Oil Spill Hits 643 Areas in 116 Cities in Northeast and Southeast Brazil
Number of Areas Impacted Could Be Bigger, as New Reports of Oil Stains Emerged over the Weekend
19 Nov 2019 – A report disclosed by the Brazilian environmental agency Ibama shows that 643 areas have been hit by an oil spill that has been washing up thousands of kilometers of the country’s coastline since early September.
Reports of oil stains have been found in 116 cities in all northeastern states, as well as Espírito Santo, in the Southeast of Brazil.
Nevertheless, the number of areas impacted could be bigger, as the Parnaíba Delta Ecological Sanctuary, in Piauí state, was also hit by oil stains on Saturday, and it is not included in Ibama’s list.
Six areas were reportedly hit in the Parnaíba Delta, a sanctuary that encompasses 70 islands and beaches.
The Brazilian Army, the Navy, and the Chico Mendes Institute for Biodiversity Conservation (ICMbio) have launched a massive operation to stop the oil from getting to the Parnaíba River. The Navy reported that 5,000 agents were deployed to clean-up operations, as well as 37 ships and 11 aircrafts.
Another conservation area that could be hit is a manatee sanctuary in Porto das Pedras, Alagoas. Aquatic Mammal Foundation (FMA) agents are concerned about Astro, a rare manatee who lives on the coast of Sergipe state since 1998. The agents are monitoring it, but it is at risk of contamination. Mangroves and beaches nearby have been hit by the oil.
The country’s Federal Police believe that a Greek-flagged ship could have caused the oil spill on Brazil’s coastline.
The police reported that the tanker docked in Venezuela on Jul. 15, and set off to Singapore three days later.
The spill probably happened between Jul. 28 and 30, authorities said, 700 kilometers (430 miles) off the Brazilian coast, in international waters. The Federal Police informed that only one oil tanker was navigating near the suspected origin of the spill.
However, the Federal University of Alagoas announced on Sunday that researchers found another vessel that could be the source of the leak. The name and the flag of the tanker were not disclosed.
The Brazilian government has been decried for initially disregarding the oil spill. On Nov. 6, the Environment minister, Ricardo Salles, tried to explain the government’s inaction by blaming previous administrations.
“A lot of the problems regarding equipment or budgetary issues are the result of one thing: we were handed over a State that is broke. It’s broke thanks to the policies of some parties that are represented here, which ultimately resulted in the imprisonment of president Lula and so many other political leaders of this doctrinaire current,” Salles said.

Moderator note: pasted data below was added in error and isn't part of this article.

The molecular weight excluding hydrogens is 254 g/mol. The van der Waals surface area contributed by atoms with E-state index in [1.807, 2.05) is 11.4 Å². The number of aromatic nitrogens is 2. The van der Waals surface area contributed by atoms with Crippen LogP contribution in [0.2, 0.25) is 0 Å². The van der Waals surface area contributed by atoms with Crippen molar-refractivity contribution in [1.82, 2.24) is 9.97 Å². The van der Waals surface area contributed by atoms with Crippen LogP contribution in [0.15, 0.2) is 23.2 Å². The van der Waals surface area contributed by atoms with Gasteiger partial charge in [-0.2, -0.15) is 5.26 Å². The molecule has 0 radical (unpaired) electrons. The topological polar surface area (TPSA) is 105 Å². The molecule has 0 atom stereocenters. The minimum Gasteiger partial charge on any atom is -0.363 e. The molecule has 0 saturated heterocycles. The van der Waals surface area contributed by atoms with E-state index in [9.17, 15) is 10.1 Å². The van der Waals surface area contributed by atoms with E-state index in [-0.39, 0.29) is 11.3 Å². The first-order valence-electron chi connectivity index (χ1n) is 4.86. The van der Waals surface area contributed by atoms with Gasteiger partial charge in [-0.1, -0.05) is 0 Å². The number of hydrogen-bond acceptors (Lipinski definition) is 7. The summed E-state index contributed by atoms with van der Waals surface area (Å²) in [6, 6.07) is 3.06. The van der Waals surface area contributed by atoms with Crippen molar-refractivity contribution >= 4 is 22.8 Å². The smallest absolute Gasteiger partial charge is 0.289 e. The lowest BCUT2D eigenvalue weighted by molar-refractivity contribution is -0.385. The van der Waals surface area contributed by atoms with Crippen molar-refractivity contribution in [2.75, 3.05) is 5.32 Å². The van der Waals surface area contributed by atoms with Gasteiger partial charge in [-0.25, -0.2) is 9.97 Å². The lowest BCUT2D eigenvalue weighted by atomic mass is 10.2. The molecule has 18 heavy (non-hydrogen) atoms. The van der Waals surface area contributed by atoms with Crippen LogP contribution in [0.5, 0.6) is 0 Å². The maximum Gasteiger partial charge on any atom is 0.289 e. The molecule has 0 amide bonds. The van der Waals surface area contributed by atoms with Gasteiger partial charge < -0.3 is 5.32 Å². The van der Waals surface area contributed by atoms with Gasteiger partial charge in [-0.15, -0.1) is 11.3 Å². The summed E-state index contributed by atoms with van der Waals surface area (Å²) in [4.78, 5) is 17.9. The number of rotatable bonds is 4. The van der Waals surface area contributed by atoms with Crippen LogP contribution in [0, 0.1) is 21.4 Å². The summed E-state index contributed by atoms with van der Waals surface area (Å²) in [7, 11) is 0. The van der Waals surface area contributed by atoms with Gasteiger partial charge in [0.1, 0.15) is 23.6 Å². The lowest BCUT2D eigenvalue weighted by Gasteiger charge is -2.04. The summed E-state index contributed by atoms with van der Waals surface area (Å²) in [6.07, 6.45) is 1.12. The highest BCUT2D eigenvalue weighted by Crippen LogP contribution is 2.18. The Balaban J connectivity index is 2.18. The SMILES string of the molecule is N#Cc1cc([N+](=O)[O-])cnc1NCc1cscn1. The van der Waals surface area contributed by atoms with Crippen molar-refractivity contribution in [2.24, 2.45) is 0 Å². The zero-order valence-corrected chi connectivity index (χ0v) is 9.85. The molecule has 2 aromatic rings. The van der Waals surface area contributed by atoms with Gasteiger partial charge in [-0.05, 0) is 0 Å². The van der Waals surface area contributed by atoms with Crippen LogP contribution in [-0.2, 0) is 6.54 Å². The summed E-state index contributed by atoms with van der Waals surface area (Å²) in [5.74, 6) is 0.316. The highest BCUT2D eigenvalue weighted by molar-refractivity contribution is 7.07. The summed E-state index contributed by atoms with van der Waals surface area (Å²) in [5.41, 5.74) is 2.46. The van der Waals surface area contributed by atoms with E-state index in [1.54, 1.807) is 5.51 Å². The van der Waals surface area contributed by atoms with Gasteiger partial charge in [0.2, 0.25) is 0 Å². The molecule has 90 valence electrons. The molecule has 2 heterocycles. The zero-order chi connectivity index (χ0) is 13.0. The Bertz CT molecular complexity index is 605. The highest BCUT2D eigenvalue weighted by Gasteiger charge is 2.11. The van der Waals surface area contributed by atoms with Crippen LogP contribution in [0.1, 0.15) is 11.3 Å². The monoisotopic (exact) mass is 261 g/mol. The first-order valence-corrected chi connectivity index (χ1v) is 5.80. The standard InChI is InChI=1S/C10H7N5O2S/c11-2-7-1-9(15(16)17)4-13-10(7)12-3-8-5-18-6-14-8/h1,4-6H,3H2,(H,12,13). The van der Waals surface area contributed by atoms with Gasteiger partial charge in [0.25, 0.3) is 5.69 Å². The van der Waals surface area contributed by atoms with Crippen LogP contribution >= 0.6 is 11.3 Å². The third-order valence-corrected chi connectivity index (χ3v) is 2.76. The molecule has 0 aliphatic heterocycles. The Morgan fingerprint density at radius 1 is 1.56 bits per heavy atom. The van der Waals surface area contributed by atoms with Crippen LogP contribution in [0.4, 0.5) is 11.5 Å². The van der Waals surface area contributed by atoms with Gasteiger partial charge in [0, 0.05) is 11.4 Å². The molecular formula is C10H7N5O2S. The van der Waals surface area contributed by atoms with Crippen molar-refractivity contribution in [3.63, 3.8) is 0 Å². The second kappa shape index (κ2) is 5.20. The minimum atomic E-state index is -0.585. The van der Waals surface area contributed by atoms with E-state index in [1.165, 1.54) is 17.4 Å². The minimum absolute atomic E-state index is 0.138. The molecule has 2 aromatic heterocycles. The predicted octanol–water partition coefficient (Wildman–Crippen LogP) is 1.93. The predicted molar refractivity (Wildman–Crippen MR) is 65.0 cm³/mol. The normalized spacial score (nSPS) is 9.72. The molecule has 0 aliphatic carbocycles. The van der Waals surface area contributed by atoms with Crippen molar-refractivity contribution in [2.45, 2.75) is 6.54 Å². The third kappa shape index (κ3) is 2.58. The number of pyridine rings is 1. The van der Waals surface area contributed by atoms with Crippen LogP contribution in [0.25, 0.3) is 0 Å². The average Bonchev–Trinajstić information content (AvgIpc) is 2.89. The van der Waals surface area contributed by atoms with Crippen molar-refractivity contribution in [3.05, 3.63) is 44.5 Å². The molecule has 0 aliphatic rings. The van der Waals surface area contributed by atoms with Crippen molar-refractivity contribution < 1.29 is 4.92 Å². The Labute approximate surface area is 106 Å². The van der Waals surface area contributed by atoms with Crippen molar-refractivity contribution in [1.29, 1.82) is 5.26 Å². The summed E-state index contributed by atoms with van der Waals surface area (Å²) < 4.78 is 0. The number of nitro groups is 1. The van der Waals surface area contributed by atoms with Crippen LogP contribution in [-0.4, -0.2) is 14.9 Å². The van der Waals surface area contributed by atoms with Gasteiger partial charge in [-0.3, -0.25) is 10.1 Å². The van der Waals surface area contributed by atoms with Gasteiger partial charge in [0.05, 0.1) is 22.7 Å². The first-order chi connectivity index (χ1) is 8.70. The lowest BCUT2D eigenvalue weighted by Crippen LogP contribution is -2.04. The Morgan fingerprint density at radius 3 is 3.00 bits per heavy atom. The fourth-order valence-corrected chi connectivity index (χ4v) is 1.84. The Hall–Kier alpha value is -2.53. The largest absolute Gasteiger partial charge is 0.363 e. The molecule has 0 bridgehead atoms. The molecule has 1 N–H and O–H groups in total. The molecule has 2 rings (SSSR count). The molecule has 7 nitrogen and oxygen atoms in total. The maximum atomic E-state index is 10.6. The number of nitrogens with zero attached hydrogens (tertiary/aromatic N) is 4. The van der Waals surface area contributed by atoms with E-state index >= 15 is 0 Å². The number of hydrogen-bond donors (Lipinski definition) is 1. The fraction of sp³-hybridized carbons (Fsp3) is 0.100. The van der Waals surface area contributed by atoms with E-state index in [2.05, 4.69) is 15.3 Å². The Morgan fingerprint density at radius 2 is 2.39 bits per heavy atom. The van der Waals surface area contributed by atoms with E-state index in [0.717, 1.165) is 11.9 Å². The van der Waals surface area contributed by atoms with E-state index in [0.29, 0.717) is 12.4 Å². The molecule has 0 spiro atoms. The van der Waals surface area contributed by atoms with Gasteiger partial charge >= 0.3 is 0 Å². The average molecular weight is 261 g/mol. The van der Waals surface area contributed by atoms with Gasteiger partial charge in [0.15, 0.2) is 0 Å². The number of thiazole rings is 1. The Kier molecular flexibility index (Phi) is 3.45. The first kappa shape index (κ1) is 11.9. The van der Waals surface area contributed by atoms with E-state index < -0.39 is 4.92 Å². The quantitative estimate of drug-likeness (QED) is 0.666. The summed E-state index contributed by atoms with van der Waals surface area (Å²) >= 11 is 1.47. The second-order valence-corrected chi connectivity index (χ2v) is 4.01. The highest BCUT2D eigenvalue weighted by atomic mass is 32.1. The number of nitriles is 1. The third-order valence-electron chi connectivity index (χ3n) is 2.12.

A week later, on Nov. 11, after new oil stains were reported in Sergipe state, the federal prosecutor’s office requested that the federal courts in the state ordered the government to hold an extraordinary meeting to discuss actions for protection, recovery, and compensation for the social and environmental damage resulting from the spill.
The prosecution requested that the meeting was held last week, and the government could pay a R$1 million (US$250,000) fine a day in case of delay, and the money should be used to fund social and environmental actions in the nine states of Brazil’s Northeast.
Edition: Julia Chequer
Tags: Atlantic Ocean, BRICS, Brasil, Brazil, Environment, Marine pollution, Oil Spill
DISCLAIMER: The statements, views and opinions expressed in pieces republished here are solely those of the authors and do not necessarily represent those of TMS. In accordance with title 17 U.S.C. section 107, this material is distributed without profit to those who have expressed a prior interest in receiving the included information for research and educational purposes. TMS has no affiliation whatsoever with the originator of this article nor is TMS endorsed or sponsored by the originator. “GO TO ORIGINAL” links are provided as a convenience to our readers and allow for verification of authenticity. However, as originating pages are often updated by their originating host sites, the versions posted may not match the versions our readers view when clicking the “GO TO ORIGINAL” links. This site contains copyrighted material the use of which has not always been specifically authorized by the copyright owner. We are making such material available in our efforts to advance understanding of environmental, political, human rights, economic, democracy, scientific, and social justice issues, etc. We believe this constitutes a ‘fair use’ of any such copyrighted material as provided for in section 107 of the US Copyright Law. In accordance with Title 17 U.S.C. Section 107, the material on this site is distributed without profit to those who have expressed a prior interest in receiving the included information for research and educational purposes. For more information go to: http://www.law.cornell.edu/uscode/17/107.shtml. If you wish to use copyrighted material from this site for purposes of your own that go beyond ‘fair use’, you must obtain permission from the copyright owner.
Click here to go to the current weekly digest or pick another article:
- Explainer: What Is the Deadly India-China Border Dispute About?
- India: “We Live in a Casteist Hindu Nationalist State”--Interview with Arundhati Roy
- Requiem for Democracy – Brazil’s Darkest Hour
- Japan Races to Build New Coal-Burning Power Plants, Despite the Climate Risks
- How a Rising Anti-Mining Movement Is Challenging Portugal’s ‘White Gold’ Rush
- Oil Spill Hits 643 Areas in 116 Cities in Northeast and Southeast Brazil